Italy is still illiterate

  • Italiano

One of the latest political mantras in Italy has concerned the country’s recovery. Prime Minister Renzi has transformed it into his banner, showing the first positive results of the country’s growth after years of recession. In fact, weak but positive growth is an encouraging sign for everyone, although it is not structural, but due to a specific overlapping of very low commodity prices and a burst of interest rates. However, an area that is often overlooked when it comes to economic performance is culture.

It is no secret that a continuous growth trend descends not only from the technological and institutional situation, but also from human factors, hidden behind the term productivity. These factors comprise several fields, including education, which is the basis on which to build the skills of every single person, every single human resource, as business cold terminology would have it, and their professional future.

Already a couple of years ago the OECD denounced a high percentage of functional illiterates on the peninsula, which is well above the average level of the member countries, and this is a problem.

To begin with, what does functional illiteracy mean? It is the definition of an individual’s inability to efficiently use the skills of reading, writing, and reckoning in everyday life situations. It transcends the criticism of “everyday mathematics” which placed Nordic children in top position among the results of OECD-Pisa testing, but has also deprived them of the ability of abstract thinking, understanding of matter, and even the digital divide that still plagues the IT skills of the country. Growing functional illiteracy is a critical point for any attempt at recovery of an economic and social system, since it affects the basic skills people need not to be a manager or a good professional, but to be able to interact with the world around them.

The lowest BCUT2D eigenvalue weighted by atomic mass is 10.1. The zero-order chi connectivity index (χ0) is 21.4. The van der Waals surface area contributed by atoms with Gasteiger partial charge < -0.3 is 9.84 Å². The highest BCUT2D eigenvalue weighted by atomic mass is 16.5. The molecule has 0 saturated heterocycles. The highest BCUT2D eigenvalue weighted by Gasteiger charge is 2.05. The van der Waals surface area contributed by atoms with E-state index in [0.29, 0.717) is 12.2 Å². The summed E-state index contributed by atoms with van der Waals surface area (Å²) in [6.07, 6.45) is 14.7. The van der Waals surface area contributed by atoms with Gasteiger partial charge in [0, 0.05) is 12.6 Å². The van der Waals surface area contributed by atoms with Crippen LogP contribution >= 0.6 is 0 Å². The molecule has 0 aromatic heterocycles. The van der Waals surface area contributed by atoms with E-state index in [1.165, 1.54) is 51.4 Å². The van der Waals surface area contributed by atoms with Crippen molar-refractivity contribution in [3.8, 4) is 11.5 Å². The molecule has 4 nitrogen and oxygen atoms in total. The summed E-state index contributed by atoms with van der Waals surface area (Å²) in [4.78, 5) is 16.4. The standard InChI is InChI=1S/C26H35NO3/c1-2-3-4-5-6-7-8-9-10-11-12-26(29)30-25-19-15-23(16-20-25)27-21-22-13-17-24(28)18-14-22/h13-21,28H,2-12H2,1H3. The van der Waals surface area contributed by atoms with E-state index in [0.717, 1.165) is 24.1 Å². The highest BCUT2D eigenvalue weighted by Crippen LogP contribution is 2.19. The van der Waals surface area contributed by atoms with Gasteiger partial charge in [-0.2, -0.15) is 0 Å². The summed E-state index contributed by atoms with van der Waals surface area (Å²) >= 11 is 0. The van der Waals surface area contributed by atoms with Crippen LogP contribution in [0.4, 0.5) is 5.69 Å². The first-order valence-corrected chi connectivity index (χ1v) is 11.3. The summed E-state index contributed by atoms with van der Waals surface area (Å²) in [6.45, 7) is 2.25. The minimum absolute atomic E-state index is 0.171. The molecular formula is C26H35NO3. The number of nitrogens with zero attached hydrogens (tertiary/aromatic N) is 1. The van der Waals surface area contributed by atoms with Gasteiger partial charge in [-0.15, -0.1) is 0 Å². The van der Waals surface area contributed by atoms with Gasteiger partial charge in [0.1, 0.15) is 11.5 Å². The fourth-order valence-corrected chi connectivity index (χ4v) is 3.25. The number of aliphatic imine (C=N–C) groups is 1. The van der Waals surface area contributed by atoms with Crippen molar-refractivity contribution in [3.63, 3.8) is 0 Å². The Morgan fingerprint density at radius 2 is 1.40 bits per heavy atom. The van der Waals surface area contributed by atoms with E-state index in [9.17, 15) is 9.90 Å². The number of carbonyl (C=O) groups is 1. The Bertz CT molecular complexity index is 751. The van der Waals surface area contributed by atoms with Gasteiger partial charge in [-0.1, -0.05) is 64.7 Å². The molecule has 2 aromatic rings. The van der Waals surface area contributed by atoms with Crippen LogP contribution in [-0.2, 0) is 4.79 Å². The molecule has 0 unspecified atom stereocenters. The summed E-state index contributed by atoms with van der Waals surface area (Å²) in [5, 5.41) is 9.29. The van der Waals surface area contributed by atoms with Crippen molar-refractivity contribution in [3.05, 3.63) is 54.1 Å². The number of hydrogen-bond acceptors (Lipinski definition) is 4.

The rate of functional illiteracy in Italy is estimated at 47% of the resident population. Basically, an Italian out of two is not able to read a text of medium difficulty, let alone an employment or telephone subscriber contract, for example. At the same time, written production rarely goes beyond signing something and the poor math skills rarely go beyond the calculation of food expenditure. This situation drastically reduces the ability of attention, which has also affected the life of the TTV shows episodes in past few years from 60 minutes to just over 45, which is not caused by the insertion of commercials (a predictable criticism), since they are mainly destined to pay television.

Perhaps, the root is not the model of society we live in, which has adapted to the needs and behavior patterns of the citizens. Maybe, it needs to be sought much more in depth, even in the educational model of our public schools. It is no secret that over the last fifty years the education system has changed a lot in Italy; after having abandoned the Gentile model through numerous reforms, both the content of the education program and the cultural stimuli have been reduced with a view to sterile egalitarianism, which has been leading these days to protests not only against Invalsi tests, but even against the evaluation system at school.

The ineffectiveness of compulsory education comes out of the recently published Save the Children report, which shows a dramatic slice of Italy, where 48% of kids between 6 to 17 years of age have not read a book besides school books, in the previous year. 69% have not visited an archaeological site; 55% have never set foot in a museum. These statistics are terrifying because a near majority share of Italian children, basically one in two, not only do not have cultural stimuli, but not reading and not learning about the wonders of the past, they lose ability to have the stimulus to grow, learn and, ultimately be successful.

Let aside economic poverty, which might be a cause of difficulty to access educational tools, the figures show a true emergency connected to an alarming educational poverty, which transforms into a difficulty, perhaps insurmountable, to build a future, perhaps even to imagine one.

Maybe, faced with these numbers it would be appropriate to stop the political machine for a second, stop squabbling piddling issues, as we see every day on talk shows, and begin a serious argument about how we want to build the future. Italy is not dying only of taxes and bureaucracy, but also due to an even more tragic cultural and cognitive gap, which leads, inevitably, to the neglect of everything that does not concern one’s own little world as in the times of serfdom. If this trend does not make a U-turn, the inexorable decline will be traced for the country.

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